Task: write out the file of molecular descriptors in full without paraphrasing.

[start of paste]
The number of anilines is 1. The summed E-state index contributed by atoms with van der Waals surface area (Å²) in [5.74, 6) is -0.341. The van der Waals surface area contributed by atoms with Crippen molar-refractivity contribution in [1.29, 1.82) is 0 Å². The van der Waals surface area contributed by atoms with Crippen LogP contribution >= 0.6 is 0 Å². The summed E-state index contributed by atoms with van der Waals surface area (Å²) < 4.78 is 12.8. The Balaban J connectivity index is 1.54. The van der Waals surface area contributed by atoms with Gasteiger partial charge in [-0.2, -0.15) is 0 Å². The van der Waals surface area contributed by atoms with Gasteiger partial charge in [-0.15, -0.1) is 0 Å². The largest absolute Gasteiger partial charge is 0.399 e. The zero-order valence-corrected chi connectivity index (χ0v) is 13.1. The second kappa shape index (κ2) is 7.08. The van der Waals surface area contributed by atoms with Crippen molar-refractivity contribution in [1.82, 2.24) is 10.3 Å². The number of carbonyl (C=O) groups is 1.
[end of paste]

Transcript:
The number of anilines is 1. The summed E-state index contributed by atoms with van der Waals surface area (Å²) in [5.74, 6) is -0.341. The van der Waals surface area contributed by atoms with Crippen molar-refractivity contribution in [1.29, 1.82) is 0 Å². The van der Waals surface area contributed by atoms with Crippen LogP contribution >= 0.6 is 0 Å². The summed E-state index contributed by atoms with van der Waals surface area (Å²) < 4.78 is 12.8. The Balaban J connectivity index is 1.54. The van der Waals surface area contributed by atoms with Gasteiger partial charge in [-0.2, -0.15) is 0 Å². The van der Waals surface area contributed by atoms with Gasteiger partial charge in [-0.15, -0.1) is 0 Å². The largest absolute Gasteiger partial charge is 0.399 e. The zero-order valence-corrected chi connectivity index (χ0v) is 13.1. The second kappa shape index (κ2) is 7.08. The van der Waals surface area contributed by atoms with Crippen molar-refractivity contribution in [1.82, 2.24) is 10.3 Å². The number of carbonyl (C=O) groups is 1.